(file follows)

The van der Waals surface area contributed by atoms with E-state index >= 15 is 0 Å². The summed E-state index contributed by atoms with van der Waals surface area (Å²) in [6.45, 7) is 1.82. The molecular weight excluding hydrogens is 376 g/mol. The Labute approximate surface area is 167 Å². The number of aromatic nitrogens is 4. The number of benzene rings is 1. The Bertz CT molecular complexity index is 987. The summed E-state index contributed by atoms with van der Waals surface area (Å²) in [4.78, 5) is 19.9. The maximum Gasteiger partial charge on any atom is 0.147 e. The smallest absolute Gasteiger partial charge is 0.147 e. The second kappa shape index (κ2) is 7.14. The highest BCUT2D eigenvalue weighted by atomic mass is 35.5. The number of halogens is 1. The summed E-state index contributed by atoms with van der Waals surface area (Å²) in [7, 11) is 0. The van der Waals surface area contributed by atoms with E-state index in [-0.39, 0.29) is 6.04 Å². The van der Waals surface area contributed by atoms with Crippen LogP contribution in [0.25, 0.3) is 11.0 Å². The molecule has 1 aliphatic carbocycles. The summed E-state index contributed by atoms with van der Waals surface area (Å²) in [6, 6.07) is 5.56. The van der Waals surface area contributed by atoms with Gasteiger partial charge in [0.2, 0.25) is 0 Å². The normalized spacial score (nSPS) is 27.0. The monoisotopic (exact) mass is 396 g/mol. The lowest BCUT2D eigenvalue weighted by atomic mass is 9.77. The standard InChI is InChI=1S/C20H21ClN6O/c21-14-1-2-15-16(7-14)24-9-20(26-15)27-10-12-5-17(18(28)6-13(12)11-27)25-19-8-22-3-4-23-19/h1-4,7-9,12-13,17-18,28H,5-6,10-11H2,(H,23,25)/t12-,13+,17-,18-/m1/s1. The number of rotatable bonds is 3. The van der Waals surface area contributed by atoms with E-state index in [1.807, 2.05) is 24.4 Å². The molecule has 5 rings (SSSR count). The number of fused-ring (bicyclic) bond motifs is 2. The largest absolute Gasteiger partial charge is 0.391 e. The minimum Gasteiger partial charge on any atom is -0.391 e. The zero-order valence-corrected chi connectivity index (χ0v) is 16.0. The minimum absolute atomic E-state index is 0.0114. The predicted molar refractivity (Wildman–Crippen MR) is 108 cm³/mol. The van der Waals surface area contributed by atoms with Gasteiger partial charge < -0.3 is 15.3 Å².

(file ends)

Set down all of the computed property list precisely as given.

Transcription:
The van der Waals surface area contributed by atoms with E-state index >= 15 is 0 Å². The summed E-state index contributed by atoms with van der Waals surface area (Å²) in [6.45, 7) is 1.82. The molecular weight excluding hydrogens is 376 g/mol. The Labute approximate surface area is 167 Å². The number of aromatic nitrogens is 4. The number of benzene rings is 1. The Bertz CT molecular complexity index is 987. The summed E-state index contributed by atoms with van der Waals surface area (Å²) in [4.78, 5) is 19.9. The maximum Gasteiger partial charge on any atom is 0.147 e. The smallest absolute Gasteiger partial charge is 0.147 e. The second kappa shape index (κ2) is 7.14. The highest BCUT2D eigenvalue weighted by atomic mass is 35.5. The number of halogens is 1. The summed E-state index contributed by atoms with van der Waals surface area (Å²) in [7, 11) is 0. The van der Waals surface area contributed by atoms with E-state index in [-0.39, 0.29) is 6.04 Å². The van der Waals surface area contributed by atoms with Crippen LogP contribution in [0.25, 0.3) is 11.0 Å². The molecule has 1 aliphatic carbocycles. The summed E-state index contributed by atoms with van der Waals surface area (Å²) in [6, 6.07) is 5.56. The van der Waals surface area contributed by atoms with Gasteiger partial charge in [0.2, 0.25) is 0 Å². The normalized spacial score (nSPS) is 27.0. The monoisotopic (exact) mass is 396 g/mol. The lowest BCUT2D eigenvalue weighted by atomic mass is 9.77. The standard InChI is InChI=1S/C20H21ClN6O/c21-14-1-2-15-16(7-14)24-9-20(26-15)27-10-12-5-17(18(28)6-13(12)11-27)25-19-8-22-3-4-23-19/h1-4,7-9,12-13,17-18,28H,5-6,10-11H2,(H,23,25)/t12-,13+,17-,18-/m1/s1. The number of rotatable bonds is 3. The van der Waals surface area contributed by atoms with E-state index in [1.807, 2.05) is 24.4 Å². The molecule has 5 rings (SSSR count). The number of fused-ring (bicyclic) bond motifs is 2. The largest absolute Gasteiger partial charge is 0.391 e. The minimum Gasteiger partial charge on any atom is -0.391 e. The zero-order valence-corrected chi connectivity index (χ0v) is 16.0. The minimum absolute atomic E-state index is 0.0114. The predicted molar refractivity (Wildman–Crippen MR) is 108 cm³/mol. The van der Waals surface area contributed by atoms with Gasteiger partial charge < -0.3 is 15.3 Å².